THE ADVOCATE 691
VOL. 79 PART 5 SEPTEMBER 2021
that there are some objective geographic influences and factors that can be
easily identified. They are as follows.
Not even the terroir naysayers can deny the importance of soil, the underlying
bedrock and the way in which they impart detectable characteristics
to wine such as minerality. But it should not be assumed that there is an
ideal “type” of soil for growing wine grapes. For example, the vines at many
of the prestigious vineyards of Bordeaux’s Left Bank are grown on gravel,
whereas the equally sought-after wines of the Right Bank come from sites
where clay, limestone and sand dominate.
Many vineyards in the northern Rhône are found on rocky soil with granite
beneath—hardly what one would think would be a hospitable habitat for
plants of any kind. But it is said that vines grow strong when the roots are
required to probe downward in search of water. In contrast, there are vineyards
in the southern Rhône planted on “galets” or alluvial pebbles. The
wines of both regions have a detectible “earthy” imprint.
Closer to home, the benchlands in the Okanagan valley, on which many
of the best properties are located, are known as “kame terraces”. When the
last continental glaciers melted away about 12,000 years ago, the meltwaters
deposited layers of sand and gravel against the ice that still occupied
the valley bottom. When the ice in the valley bottom finally melted away,
the terraces remained, leaving layers of sand and gravel, which are ideal for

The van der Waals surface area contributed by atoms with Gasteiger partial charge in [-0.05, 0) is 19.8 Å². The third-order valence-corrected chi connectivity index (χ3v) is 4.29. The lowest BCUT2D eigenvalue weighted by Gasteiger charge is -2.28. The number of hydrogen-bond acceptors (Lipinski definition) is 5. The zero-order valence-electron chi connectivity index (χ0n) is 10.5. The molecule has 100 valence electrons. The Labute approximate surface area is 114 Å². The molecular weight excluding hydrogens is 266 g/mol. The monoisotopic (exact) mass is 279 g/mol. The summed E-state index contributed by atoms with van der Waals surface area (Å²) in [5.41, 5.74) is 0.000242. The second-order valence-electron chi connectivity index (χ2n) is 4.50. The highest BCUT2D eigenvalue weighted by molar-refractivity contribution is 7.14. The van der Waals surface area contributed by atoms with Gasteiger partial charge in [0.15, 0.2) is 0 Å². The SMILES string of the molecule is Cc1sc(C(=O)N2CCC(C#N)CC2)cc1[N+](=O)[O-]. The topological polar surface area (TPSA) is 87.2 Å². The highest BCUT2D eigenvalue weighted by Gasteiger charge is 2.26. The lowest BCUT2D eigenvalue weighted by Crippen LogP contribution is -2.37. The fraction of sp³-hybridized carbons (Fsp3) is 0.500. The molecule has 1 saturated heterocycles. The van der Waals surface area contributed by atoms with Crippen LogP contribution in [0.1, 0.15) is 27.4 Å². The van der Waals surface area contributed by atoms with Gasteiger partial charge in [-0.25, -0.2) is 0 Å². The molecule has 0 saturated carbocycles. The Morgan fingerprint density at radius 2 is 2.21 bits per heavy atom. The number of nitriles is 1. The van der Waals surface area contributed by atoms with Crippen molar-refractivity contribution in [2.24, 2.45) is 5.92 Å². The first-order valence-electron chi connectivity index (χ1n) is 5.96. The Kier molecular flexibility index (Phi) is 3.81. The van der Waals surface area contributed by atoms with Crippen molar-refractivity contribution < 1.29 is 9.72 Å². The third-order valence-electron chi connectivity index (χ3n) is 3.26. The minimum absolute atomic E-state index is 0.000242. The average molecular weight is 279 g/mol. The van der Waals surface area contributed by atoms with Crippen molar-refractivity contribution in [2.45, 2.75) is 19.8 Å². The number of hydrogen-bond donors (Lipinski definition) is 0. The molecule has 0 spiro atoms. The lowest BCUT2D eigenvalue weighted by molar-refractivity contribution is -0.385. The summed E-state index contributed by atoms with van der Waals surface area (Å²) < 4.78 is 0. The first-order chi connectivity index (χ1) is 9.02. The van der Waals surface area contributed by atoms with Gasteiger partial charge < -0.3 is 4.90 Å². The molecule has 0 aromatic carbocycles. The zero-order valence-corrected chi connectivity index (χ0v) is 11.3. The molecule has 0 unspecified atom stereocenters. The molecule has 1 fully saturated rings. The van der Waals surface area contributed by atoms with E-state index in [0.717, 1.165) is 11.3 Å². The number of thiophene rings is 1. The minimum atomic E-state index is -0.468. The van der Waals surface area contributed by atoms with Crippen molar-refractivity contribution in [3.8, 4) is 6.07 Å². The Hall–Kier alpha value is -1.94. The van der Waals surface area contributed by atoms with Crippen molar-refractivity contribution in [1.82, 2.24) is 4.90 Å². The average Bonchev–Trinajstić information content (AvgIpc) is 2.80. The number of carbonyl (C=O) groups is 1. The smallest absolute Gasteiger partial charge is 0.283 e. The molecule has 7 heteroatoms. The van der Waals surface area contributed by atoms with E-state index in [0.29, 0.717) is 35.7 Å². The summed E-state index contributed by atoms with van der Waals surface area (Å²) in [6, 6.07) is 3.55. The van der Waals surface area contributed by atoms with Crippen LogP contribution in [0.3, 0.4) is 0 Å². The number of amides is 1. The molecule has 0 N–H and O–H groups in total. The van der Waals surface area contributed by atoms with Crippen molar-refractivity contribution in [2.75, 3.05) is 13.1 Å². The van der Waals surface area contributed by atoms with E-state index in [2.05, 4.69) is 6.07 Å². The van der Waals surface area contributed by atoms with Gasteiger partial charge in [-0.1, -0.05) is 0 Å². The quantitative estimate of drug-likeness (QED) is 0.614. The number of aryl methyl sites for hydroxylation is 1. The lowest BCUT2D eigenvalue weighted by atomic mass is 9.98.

growing fruit. The fine wines we now enjoy from the Okanagan Valley
reflect those underlying characteristics.
The vast majority of vineyards are found in a band between 30° and 50° latitude,
in both the northern and southern hemispheres. Within those very
broad zones, however, there are local variations such as elevation, proximity
to the coast and other microclimatological factors that create conditions
that are more or less hospitable for growing grapes.5
The Okanagan, at just north of 49°, is not as “northerly” as one would
think: Burgundy sits at about 47° north, Bordeaux at 45°, Oregon’s
Willamette Valley at 45°, Piemont at 45°, the Rhône at 44°, Tuscany at 43°,
and Napa and Sonoma at 38°. In the southern hemisphere, the Barossa,
Clare and McLaren Vale Valleys in Australia are found at between 34° and
35° south and Stellenbosch, in South Africa, also sits at about 34°.
Whether it is too hot or too cold to reliably grow grapes within that broad
latitudinal range will depend on microclimatological factors.